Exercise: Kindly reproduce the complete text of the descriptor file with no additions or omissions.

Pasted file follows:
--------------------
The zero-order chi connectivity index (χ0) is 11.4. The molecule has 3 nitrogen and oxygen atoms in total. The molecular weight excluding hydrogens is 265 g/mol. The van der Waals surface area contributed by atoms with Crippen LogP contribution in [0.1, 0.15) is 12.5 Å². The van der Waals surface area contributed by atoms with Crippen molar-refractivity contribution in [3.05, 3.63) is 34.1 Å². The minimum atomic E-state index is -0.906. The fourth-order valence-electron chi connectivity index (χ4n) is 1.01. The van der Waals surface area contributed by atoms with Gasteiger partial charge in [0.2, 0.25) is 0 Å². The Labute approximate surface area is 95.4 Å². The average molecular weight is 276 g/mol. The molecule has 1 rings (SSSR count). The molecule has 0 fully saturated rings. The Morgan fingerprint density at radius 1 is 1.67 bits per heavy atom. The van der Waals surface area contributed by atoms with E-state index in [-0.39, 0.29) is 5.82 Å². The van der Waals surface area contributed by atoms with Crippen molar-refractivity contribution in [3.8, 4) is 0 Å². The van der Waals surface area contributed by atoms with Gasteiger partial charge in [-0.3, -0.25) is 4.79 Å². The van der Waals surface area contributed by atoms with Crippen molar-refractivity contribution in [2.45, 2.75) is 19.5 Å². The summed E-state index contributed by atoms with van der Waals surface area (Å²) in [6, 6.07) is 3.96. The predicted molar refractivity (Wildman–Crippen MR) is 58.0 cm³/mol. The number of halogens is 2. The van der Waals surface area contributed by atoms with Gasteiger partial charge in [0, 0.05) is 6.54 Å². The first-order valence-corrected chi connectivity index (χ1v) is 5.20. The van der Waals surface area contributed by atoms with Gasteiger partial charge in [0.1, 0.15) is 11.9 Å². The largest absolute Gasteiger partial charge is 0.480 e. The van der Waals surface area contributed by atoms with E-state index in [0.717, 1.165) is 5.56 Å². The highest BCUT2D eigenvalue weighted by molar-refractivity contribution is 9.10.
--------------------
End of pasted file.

The zero-order chi connectivity index (χ0) is 11.4. The molecule has 3 nitrogen and oxygen atoms in total. The molecular weight excluding hydrogens is 265 g/mol. The van der Waals surface area contributed by atoms with Crippen LogP contribution in [0.1, 0.15) is 12.5 Å². The van der Waals surface area contributed by atoms with Crippen molar-refractivity contribution in [3.05, 3.63) is 34.1 Å². The minimum atomic E-state index is -0.906. The fourth-order valence-electron chi connectivity index (χ4n) is 1.01. The van der Waals surface area contributed by atoms with Gasteiger partial charge in [0.2, 0.25) is 0 Å². The Labute approximate surface area is 95.4 Å². The average molecular weight is 276 g/mol. The molecule has 1 rings (SSSR count). The molecule has 0 fully saturated rings. The Morgan fingerprint density at radius 1 is 1.67 bits per heavy atom. The van der Waals surface area contributed by atoms with E-state index in [-0.39, 0.29) is 5.82 Å². The van der Waals surface area contributed by atoms with Crippen molar-refractivity contribution in [3.8, 4) is 0 Å². The van der Waals surface area contributed by atoms with Gasteiger partial charge in [-0.3, -0.25) is 4.79 Å². The van der Waals surface area contributed by atoms with Crippen molar-refractivity contribution in [2.45, 2.75) is 19.5 Å². The summed E-state index contributed by atoms with van der Waals surface area (Å²) in [6, 6.07) is 3.96. The predicted molar refractivity (Wildman–Crippen MR) is 58.0 cm³/mol. The number of halogens is 2. The van der Waals surface area contributed by atoms with Gasteiger partial charge in [0, 0.05) is 6.54 Å². The first-order valence-corrected chi connectivity index (χ1v) is 5.20. The van der Waals surface area contributed by atoms with Gasteiger partial charge in [0.1, 0.15) is 11.9 Å². The largest absolute Gasteiger partial charge is 0.480 e. The van der Waals surface area contributed by atoms with E-state index in [0.717, 1.165) is 5.56 Å². The highest BCUT2D eigenvalue weighted by molar-refractivity contribution is 9.10.